two-pound Jars, half All, and cover with
grease-proof papor. Put In boiling water
and steam for two hours. This Is very
nice with dates or figs Instead of Jam.
Dinner Table Mats
Very useful, Inexpensive table-mats may
be made from thick brown corrugated
packing paper. Cut out slzo and shape
required, and use two thicknesses, placing
the smooth surfaces back to back. Sew
them firmly together nt the edges, and
cover them with muslin or any other
washing fabric. The covers may be re
moved and washed when they become
Two bananas, one quart of milk, two
ounces of castor sugar, half a teaspoon
ful of vanilla. Mix cornflour smoothly
with milk, put the remainder Into a pan
to boll, with sugnr. When boiling add
the cornflour and boll for 10 minutes. Add
tho essence of vanilla and the bananas,
thinly sliced. When cool pour Into pre
v m Kd. "" ar r- j
Should Be Chosen Now
Imported Linen Table Centres and Doylies, that
cannot be duplicated.
From Balmy Madeira
Scarfs, Squares, Centrepieces and Tray Covers with tho won,
derrul Madeira hand-embroidery;
lS-plece Bets. 15.00. 18.00, 17.60 to J10.00 set
25.plece Sets, 19.00 to fBO.OO the set.
A few very choice Sets of the new oval and oblong designs
Centres and Doyliea.
Fortunate Early Imports From France
Clnny and Linen Goods: Scarfs, all si3M, $1,25 to f 15 each.
Square and round Covers, from $1.50 to $20 00 ,
Table Sets-36 pleces-from $11.00 to VffltA
Superb Sets of Real Filet Lace
Centrepieces and jjjb-tyf 25 pKM, 50,oo to
Christmas Novelties, 25c to in
Pin Cushions, Sachets, Fanay
and a host ot attractive gifts.
iVWU vmwuuiui bTRBL?
Christmas Gift and Danger of,
it. wtA is worn
blouse and not tucked'lnslde In the usual
It Is entirely hnnd-made and elabo
rately embroidered, even to the detail of
the narrow little straps that are used W
fasten It. The material Is handkerchief
Tho collar pictured at the left Is on
that suits n certain type of face ad
mlrably. It Is an evolution of the Pic
dllly. apparently, and It Is starched t
nn Immaculate stiffness.
Although the high co lars are verr
smart, one need not feel constrained 10
wear them, moat emphatically not un
less they nre really becoming.
It Is Interesting to take stock at som
assemblage of fashionably dressed wom
en. At n recent afternoon affair, where
there wero nt least 100 women present,
thero was only one high collar, although
the frocks, many of them, wcro tho very
extreme of fashion. ,
The wired collar was stltl used, ID
somo one of Uvhinny forms, and the V
opening was conspicuous by Its depth,
When It comes to tho street It Is an
other matter. Women aro bundling up.
their throats again, nnd If It Is not fur
It Is sure to be tho fascinating little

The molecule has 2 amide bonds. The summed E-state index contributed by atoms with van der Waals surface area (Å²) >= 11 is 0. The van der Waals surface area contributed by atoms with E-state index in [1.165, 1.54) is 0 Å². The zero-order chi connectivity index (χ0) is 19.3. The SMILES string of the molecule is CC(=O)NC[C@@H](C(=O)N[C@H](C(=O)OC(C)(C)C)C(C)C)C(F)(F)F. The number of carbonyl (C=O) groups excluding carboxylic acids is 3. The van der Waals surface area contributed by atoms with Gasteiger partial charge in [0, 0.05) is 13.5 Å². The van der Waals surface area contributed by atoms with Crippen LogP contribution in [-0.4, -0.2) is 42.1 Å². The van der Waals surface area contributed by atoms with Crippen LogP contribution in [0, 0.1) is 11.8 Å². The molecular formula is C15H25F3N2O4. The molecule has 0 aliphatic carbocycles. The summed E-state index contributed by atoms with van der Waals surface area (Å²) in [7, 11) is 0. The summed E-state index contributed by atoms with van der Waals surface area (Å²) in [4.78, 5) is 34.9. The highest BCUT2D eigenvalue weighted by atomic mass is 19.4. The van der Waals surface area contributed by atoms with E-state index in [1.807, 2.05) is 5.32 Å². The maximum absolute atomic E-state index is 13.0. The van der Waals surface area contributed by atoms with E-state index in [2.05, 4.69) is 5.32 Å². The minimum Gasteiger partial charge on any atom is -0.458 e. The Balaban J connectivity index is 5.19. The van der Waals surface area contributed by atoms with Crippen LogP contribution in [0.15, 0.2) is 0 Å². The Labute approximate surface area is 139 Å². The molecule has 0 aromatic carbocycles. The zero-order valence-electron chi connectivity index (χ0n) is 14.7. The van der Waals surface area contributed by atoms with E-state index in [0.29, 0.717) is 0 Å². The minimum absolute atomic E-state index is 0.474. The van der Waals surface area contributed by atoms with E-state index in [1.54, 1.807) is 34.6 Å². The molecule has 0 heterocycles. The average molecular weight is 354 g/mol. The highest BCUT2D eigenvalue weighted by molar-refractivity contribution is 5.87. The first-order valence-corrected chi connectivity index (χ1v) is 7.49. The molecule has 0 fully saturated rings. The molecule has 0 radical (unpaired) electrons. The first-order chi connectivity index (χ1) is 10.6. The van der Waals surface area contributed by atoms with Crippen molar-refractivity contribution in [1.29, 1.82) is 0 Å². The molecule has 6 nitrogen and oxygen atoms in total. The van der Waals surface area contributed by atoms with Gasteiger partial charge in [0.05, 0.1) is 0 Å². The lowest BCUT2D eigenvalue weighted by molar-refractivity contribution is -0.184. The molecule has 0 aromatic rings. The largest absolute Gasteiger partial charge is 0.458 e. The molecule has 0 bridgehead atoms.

trtur de cou, which Is so becoming ana
which has n hint, a suggestion of the
boulevards and the coquette.
Any one ho can tlo n smart bow, whc
has deft fingers nnd tho nrtlstle-not tem
pernment-but Instlndt, enn mako one, or
two, or three nt home.
A third of a yard of fur bnndlng. qullti
narrow, a bit of mnllnes, plaited chiffon,
plaited ribbon, box plaited velvet, n,
French buttonholo or boutonnlero In the
shape of a single flower, or a cluster ot
variegated colors and flowers, and, tho
trick Is turned.
What Scent Do You Use?
Curious to say, scents havo a decided
influcnco of their own. Nearly every ona
has noticed that certain odors affect them
In somo degree or another; they clthes
soothe or depress tho user of them.
Doctors hnve long known this fact, and
very often tell their patients to avoid cer
tain perfumes nnd to adopt others.
VlolPts are said to Induce a tendency
townrd sympathy nnd devotion. This Is
quite In keeping with tho character of tho
The geranium Inspires audacity and
Mint Is favorable to Uio qualities of
craft and business capacity.
Tho heavy odor of opoponax produces
folly, but thnt of Russia leather Indo
lence nnd Bloth.
Vervain Inspires n lovo for tho nrts.
Lavender generates a quiet and peaceful
And tho queen of flowers, the roser has
tho power by Its fragrance to drlvo away
a headache, and to act ds a disinfectant
If Inhaled continually, A Jar of old-fash',
loned rose pot pourrl has been known to
drive away nn attack of "tho blues." No
wonder this charmingconfection was anq
Is so universally beloved.
Banana Swiss Roll
Take four eggs, four tablcspoonfuls ai
brown sugar, two bananas, two ounces
of walnuts, one tablcspoonful of cream,
one tnblespoonful of apricot Jam, four
tnblespotmfuls of flour and ono teaspoon
ful of baking powder. Make a sponga
with tho eggs, flour, sugar and baking
powder. Uent tho eggs for ten minutes,
ndd sugnr, and ugnln bent for ten min
utes. Sift In flour, and lasUy baking
powder. Butter n shallow tin, spread tho
mixture In and bnke for ten minutes In
a quick oven. Then turn out on a su
gared paper, nnd spread with apricot Jam.
Mash the bananas with a. fork, add tho
nuts and cream, mix well, and spread
the mixture over thff Jam, and roll up
A plumber was working In the housd
of a wealthy stockbroker, when the lady
of the house.entorcd.
"Butler," she said, with a susnlrlnux
glance towards tho plumber, "remove tho
silver from the sideboard and lock It up
But tho plumber was In no wise dis
concerted. "Tom," ho said to his apprentice, who
accompanied him. "take my watch and
chain and these cents home to my missis
at once; thero seem to be dishonest peoplo
about this house."
AND ALL KINDS OF .FOWL
ItEADINQ TEHMINAI, MAHttET
,., . BtsUs 608-608-810
Filbert. SU8-ZSS1 n. ISM
Rnlttinv n. Z.
KaUt,n BaB. Tourist Case,